OUR WEEKLY CELEBRATION OF GREAT ALBUMS
GIVES IT UP FOR SOME REAL HEARTBREAKERS
First off, a very happy birthday to keyboard champ Benmont Tench, who turns 55 today. A Tom Petty running partner since the beginning, Tench's accents and Nashville sharp chops are perhaps the most subtle and under-sung part of the Heartbreakers' sound, but remove them and you quickly see the difference this gifted musician makes. Secondly, this month marks the 30th anniversary of the Heartbreakers' sophomore album, You're Gonna Get It!. Often overlooked for the far better known bookends around it - their critically adored eponymous 1976 debut and 1979's commercial breakthrough, Damn The Torpedoes - Get It! is full of dented grace and muscular, chick friendly rock like "Listen To Her Heart," which showed the first signs of Petty's knack for connecting with non-testicular audiences – one of the keys to Petty and the Heartbreakers unusually long run near the top of their craft.
She's gonna listen to her heart
It's gonna tell her what to do
She might need a lot of loving
But she don't need you
Tom Carson's great 1978 review of the album in Rolling Stone states, "You can't exactly dance to the album, but it's still great highway music. And for a restless mystery man like Petty, who's always impatient for the next step, there's no doubt which matters more." It's true, the band's second helping has hips and forward motion but it's not something you're likely to take your sweetie by the hand and move to, especially if you pry inside the often dark, unsatisfied mind at work in the lyrics. Running like a hidden stream beneath these ten tracks is reality sinking in for a working rock 'n' roll band, the glimmering prize not everything it seems once you're out on the road for months on end and you still have all of three nickels in your unholy filthy jean pockets.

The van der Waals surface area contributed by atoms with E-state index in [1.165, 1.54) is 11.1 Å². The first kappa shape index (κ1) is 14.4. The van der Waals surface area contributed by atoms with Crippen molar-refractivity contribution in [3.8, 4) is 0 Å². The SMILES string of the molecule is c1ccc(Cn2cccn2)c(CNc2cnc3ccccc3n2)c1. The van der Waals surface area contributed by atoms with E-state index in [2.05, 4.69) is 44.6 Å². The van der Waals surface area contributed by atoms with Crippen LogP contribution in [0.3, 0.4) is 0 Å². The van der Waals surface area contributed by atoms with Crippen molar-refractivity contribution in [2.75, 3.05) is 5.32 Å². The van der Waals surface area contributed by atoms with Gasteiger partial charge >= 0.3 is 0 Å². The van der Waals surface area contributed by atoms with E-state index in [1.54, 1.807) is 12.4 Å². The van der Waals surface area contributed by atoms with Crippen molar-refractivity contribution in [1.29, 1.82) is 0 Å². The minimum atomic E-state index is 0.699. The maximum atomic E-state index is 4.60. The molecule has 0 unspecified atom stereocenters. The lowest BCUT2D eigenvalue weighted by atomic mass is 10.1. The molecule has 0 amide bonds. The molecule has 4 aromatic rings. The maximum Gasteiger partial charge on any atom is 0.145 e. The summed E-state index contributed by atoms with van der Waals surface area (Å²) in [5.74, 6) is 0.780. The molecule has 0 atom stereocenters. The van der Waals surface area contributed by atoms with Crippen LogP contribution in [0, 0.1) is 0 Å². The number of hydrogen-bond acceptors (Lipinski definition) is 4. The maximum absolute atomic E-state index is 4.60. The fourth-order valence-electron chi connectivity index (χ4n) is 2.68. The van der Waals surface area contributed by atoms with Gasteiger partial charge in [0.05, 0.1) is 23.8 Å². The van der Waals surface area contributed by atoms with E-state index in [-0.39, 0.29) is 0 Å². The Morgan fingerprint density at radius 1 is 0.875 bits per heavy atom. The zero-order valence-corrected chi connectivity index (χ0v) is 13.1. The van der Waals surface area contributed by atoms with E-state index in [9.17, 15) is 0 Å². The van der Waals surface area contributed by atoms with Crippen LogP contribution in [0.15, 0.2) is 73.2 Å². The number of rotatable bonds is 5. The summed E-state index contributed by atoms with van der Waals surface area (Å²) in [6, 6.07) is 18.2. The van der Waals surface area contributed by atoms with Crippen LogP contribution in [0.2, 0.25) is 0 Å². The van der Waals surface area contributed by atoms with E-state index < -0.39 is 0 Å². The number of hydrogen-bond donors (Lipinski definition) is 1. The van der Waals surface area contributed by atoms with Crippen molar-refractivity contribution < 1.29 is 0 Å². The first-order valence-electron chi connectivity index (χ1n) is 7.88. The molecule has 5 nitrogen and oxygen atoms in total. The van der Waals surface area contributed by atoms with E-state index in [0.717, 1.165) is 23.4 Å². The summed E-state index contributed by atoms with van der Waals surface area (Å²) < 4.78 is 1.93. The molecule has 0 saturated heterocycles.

While perhaps shorter on bonafide hits that later albums, You're Gonna Get It! comes on with the attitude the title suggests. This is tough stuff, but like the Tin Man, it's only the surface that's hard. The heart inside beats loud and true, flinching at the same things that make us all clasp hands over our chest as if we could block the hurt life brings. The "hands" in this instance are big, mean guitars and a positively cantankerous rhythm section. Petty (vocals, guitars, piano), Mike Campbell (guitars, accordion), Tench (piano, organ, vocals ), Ron Blair (bass, acoustic guitar, sound effects) and Stan Lynch (drums, vocals) play like men who believe in every fiber of them that rock is a cause worth fighting for. It's not always clear who the target of their fury is but you do know YOU don't want to be on the receiving end. One of the pleasures of finding this album now is discovering how much good music there is besides the familiar singles. At this point, Tom Petty and the Heartbreakers were still making a name for themselves, and there's always something appealing about a hungry band. On this one, they're positively salivating.
1. When the Time Comes
2. You're Gonna Get It
3. Hurt (Petty/Campbell)
5. Too Much Ain't Enough
1. I Need to Know
2. Listen to Her Heart
3. No Second Thoughts
5. Baby's a Rock 'n' Roller" (Petty/Campbell)
All tracks written by Tom Petty unless otherwise noted.
Here's one of the jewels of the Petty catalog, "Too Much Ain't Enough," performed on French TV in 1980.
"Listen To Her Heart" on England's Old Gray Whistle Test in 1977, when the band was test driving the new material overseas.
We conclude with "I Need To Know" played with vigor on the Midnight Special.